Thank you, Valentina Sader, for capturing many of my favorite things in one frame. The fresh fallen snow resting on top of evergreen branches reminds me how much I love the winter. Pairing natural elements against a brutalist backdrop creates a wonderfully dynamic scene.
I really wish, with all that I have in me, that D.C. looked like this all the time and maybe even with more snow. Brittany McGaughan’s wintry scene is my favorite kind to gaze upon—the coldness of the landscape warms my heart.
Last week, we issued a D.C. area Snow Photo Challenge and you delivered. There were many great photos tagged with #snowexposed in our Flickr pool, but there can only be one winner. Congratulations to Victoria Pickering for her winning photograph, Snow in the Capital. Pickering will be taking home a pair of tickets to the opening of our Exposed DC Photography Show on March 19 at Long View Gallery. Thanks to everyone who entered!
Here are four more excellent photographs that our Exposed team picked as finalists.
If your evening dose of Bob Costas or 3 a.m. livestreaming isn’t satisfying your Olympics fix, there are plenty of other ways to keep track of the Games. Many photographers and athletes in Sochi posting to social media, so we decided to put together a compilation of lists we have found.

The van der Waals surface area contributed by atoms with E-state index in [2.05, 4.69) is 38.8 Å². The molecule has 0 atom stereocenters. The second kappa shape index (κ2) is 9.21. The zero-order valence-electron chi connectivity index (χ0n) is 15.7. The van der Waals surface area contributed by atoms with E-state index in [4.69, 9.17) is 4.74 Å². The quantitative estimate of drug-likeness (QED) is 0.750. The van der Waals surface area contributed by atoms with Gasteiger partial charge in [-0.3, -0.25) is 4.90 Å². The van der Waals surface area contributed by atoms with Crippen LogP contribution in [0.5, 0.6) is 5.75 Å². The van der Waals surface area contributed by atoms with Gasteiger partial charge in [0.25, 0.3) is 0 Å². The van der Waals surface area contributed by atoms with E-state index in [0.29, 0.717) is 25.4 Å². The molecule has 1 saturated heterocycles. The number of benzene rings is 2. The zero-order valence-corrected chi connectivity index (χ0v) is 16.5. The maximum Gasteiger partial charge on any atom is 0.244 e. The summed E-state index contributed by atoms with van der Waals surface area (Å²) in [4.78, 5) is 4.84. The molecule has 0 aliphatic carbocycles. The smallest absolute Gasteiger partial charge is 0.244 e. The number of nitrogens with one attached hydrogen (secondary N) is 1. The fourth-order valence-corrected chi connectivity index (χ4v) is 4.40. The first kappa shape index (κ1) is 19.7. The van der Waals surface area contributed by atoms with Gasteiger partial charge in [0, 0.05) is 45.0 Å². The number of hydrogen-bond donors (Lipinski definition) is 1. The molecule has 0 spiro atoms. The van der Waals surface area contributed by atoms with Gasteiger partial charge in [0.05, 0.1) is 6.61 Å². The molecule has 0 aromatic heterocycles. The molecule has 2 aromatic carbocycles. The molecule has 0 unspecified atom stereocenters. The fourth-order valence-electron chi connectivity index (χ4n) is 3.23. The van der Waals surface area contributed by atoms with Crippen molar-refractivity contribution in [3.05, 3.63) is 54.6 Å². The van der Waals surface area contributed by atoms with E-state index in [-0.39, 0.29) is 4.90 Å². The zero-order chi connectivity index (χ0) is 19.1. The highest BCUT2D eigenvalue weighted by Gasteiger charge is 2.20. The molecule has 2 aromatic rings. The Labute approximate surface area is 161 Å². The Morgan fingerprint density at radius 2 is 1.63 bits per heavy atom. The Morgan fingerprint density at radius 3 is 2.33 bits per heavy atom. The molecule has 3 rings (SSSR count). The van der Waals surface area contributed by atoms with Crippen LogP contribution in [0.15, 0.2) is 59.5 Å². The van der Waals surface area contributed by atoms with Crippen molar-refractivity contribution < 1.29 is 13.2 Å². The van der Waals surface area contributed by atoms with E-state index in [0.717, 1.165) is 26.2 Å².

Photographer Melissa Lyttle created a Twitter list of photographers at the Games.
Huffington Post Canada compiled a list of Canadian athletes posting to Instagram.
Buzzfeed has their own list of athletes sharing on Instagram.
The New York Times has a list of Russian journalists covering the games and posting to Instagram. It also has a stream of Olympics photos they’re calling the Sochi Photo Firehose; since they disappear after a few moments, it’s like a steady flow of (safe-for-work) Snapchats.
Olympians on Instagram, as compiled by Gizmodo.
And finally, People Magazine published a list of athletes and journalists to follow on Twitter, with a few bonus Instagram-ers.